Through the Noise interviewed Elizabeth Scott, CEO of Brighter Strategies, to help nonprofit employers improve their overall effectiveness by building their internal capacity. Listen below or check out the full library of podcasts.
Podcast Description: This podcast emphasizes the importance of harnessing the emotional intelligence of staff members so that organization can do the most with what they have. Dr. Elizabeth Scott aims to provide thought leadership and high value organizational development consulting in an effort to strengthen the nonprofit sector.
Brighter Strategies is a non-profit consulting firm that works with non-profit organizations as a “thought partner” to help build capacity and make the most of their greatest asset—their human capital. To learn more about Brighter Strategies, visit their website at www.brighterstrategies.com.
To stay up-to-date on the latest best practice tips and cost-saving ideas just for nonprofits, sign up for UST's monthly eNews: http://www.chooseust.org/enews
In this 60-minute webinar, Jay Azar, Director of Not-for-Profit Practice Services at Lindquist, LLP, talks about how your organization can begin to prepare your accounting and financial reporting systems for these important changes.
Some of the topics discussed include:
After watching the presentation, you'll feel more confident and prepared for handling the accounting and financial reporting processes at your nonprofit.
Watch the webinar on-demand now.
This webinar series is part of UST's efforts to educate the nonprofit sector. Sign up to receive UST's monthly eNews for more free learning opportunities just for nonprofits like you!
Question: What are some tips for developing and conducting an employee engagement survey?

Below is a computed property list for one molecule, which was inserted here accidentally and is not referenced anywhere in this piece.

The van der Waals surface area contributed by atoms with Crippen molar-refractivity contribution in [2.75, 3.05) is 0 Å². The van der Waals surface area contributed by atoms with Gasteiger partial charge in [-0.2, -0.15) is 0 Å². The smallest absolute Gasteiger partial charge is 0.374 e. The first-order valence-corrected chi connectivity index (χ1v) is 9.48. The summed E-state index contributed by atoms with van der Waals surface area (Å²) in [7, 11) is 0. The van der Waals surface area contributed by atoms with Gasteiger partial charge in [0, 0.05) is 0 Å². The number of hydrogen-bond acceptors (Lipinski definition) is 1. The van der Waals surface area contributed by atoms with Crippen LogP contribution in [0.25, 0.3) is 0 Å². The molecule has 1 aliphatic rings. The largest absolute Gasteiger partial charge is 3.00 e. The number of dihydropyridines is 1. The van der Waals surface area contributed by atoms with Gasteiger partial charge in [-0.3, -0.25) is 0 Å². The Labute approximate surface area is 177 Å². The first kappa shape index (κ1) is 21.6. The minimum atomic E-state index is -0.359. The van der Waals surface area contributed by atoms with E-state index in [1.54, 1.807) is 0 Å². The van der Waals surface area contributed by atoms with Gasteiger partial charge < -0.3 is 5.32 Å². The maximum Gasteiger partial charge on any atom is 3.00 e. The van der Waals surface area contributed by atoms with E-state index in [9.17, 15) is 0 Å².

Answer: An employee engagement survey can be a great tool to check the temperature of your culture. When done right, the survey can help you understand the needs of your employees, which in turn benefits productivity, job satisfaction and supports employee retention. It is also an excellent tool to help you calibrate the quality of your leadership as well as your employee relations and talent management programs.
Before you start, however, ensure that the management team is ready to act on the critical feedback you’ll get. Then decide what it is you need to know. Do you want to better understand how your employees view their relationship with management, understand and support the company’s strategic direction, or learn what aspects of their work environment, compensation and benefits, work assignments, and opportunities for learning and advancement are working (or not working)?
Next, determine how you will create, disseminate, tabulate, and communicate the survey process and results. If you’re creating your own survey, consider gathering employees from different areas of the company to formulate the survey questions and include them in the employee communications process to encourage participation. This team can also be instrumental in reviewing the survey results and providing feedback about how those results should be communicated and acted upon.
Another option is to use one of the many online engagement survey tools available in the marketplace. While the questions may not be as personalized to your company issues, you can get the surveys, along with the tabulated results, done quickly.
If you do create the survey in-house, consider these best practice tips:
Encourage participation by using incentives or contests. With more feedback, you’ll have a better picture of your employees’ engagement level. Train your leaders so that they are prepared to use the survey feedback as a gift to improve performance and have productive feedback and performance improvement planning sessions.
Most importantly, don’t ask for employee feedback unless you are willing to do something with the results. Your employees will expect you to implement changes and take action. Let them know how much you value and respect them by listening and acting on their opinions and ideas.
Q&A provided by ThinkHR, powering the UST HR Workplace for nonprofit HR teams. Have HR questions? Sign your nonprofit up for a free 30-day trial here.